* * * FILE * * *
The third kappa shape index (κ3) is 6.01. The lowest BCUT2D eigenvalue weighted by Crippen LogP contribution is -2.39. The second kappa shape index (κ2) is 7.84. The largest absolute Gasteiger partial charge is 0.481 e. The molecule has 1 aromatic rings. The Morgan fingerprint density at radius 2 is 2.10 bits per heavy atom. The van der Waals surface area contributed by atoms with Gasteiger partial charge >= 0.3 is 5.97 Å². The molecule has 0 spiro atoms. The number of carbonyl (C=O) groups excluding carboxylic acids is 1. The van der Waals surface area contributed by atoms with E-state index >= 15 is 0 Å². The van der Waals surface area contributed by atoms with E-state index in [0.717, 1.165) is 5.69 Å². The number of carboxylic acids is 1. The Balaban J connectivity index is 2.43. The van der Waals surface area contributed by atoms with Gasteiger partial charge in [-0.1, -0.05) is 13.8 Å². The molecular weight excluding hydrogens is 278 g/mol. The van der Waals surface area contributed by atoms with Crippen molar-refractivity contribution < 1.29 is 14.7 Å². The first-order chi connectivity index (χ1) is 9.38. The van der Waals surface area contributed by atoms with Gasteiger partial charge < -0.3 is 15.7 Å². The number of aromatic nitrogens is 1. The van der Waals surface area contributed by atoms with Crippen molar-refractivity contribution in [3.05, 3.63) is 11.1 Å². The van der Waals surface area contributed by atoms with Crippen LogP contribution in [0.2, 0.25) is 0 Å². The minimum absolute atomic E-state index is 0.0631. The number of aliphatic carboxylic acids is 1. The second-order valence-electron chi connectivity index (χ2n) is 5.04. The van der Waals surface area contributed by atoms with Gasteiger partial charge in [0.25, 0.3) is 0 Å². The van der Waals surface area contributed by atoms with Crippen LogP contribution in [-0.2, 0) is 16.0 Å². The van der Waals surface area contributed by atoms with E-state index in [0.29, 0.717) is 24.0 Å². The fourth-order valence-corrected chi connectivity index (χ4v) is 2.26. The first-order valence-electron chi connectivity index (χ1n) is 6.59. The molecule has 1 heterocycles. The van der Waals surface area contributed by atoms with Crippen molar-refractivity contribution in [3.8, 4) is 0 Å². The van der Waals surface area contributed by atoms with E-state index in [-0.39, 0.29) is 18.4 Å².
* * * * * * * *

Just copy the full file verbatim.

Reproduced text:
The third kappa shape index (κ3) is 6.01. The lowest BCUT2D eigenvalue weighted by Crippen LogP contribution is -2.39. The second kappa shape index (κ2) is 7.84. The largest absolute Gasteiger partial charge is 0.481 e. The molecule has 1 aromatic rings. The Morgan fingerprint density at radius 2 is 2.10 bits per heavy atom. The van der Waals surface area contributed by atoms with Gasteiger partial charge >= 0.3 is 5.97 Å². The molecule has 0 spiro atoms. The number of carbonyl (C=O) groups excluding carboxylic acids is 1. The van der Waals surface area contributed by atoms with E-state index >= 15 is 0 Å². The van der Waals surface area contributed by atoms with E-state index in [0.717, 1.165) is 5.69 Å². The number of carboxylic acids is 1. The Balaban J connectivity index is 2.43. The van der Waals surface area contributed by atoms with Gasteiger partial charge in [-0.1, -0.05) is 13.8 Å². The molecular weight excluding hydrogens is 278 g/mol. The van der Waals surface area contributed by atoms with Crippen molar-refractivity contribution < 1.29 is 14.7 Å². The first-order chi connectivity index (χ1) is 9.38. The van der Waals surface area contributed by atoms with Gasteiger partial charge < -0.3 is 15.7 Å². The number of aromatic nitrogens is 1. The van der Waals surface area contributed by atoms with Crippen molar-refractivity contribution in [3.05, 3.63) is 11.1 Å². The van der Waals surface area contributed by atoms with Crippen LogP contribution in [0.2, 0.25) is 0 Å². The minimum absolute atomic E-state index is 0.0631. The number of aliphatic carboxylic acids is 1. The second-order valence-electron chi connectivity index (χ2n) is 5.04. The van der Waals surface area contributed by atoms with Gasteiger partial charge in [0.25, 0.3) is 0 Å². The van der Waals surface area contributed by atoms with Crippen LogP contribution in [-0.2, 0) is 16.0 Å². The van der Waals surface area contributed by atoms with E-state index in [0.29, 0.717) is 24.0 Å². The fourth-order valence-corrected chi connectivity index (χ4v) is 2.26. The first-order valence-electron chi connectivity index (χ1n) is 6.59. The molecule has 1 heterocycles. The van der Waals surface area contributed by atoms with Crippen molar-refractivity contribution in [3.8, 4) is 0 Å². The van der Waals surface area contributed by atoms with E-state index in [-0.39, 0.29) is 18.4 Å².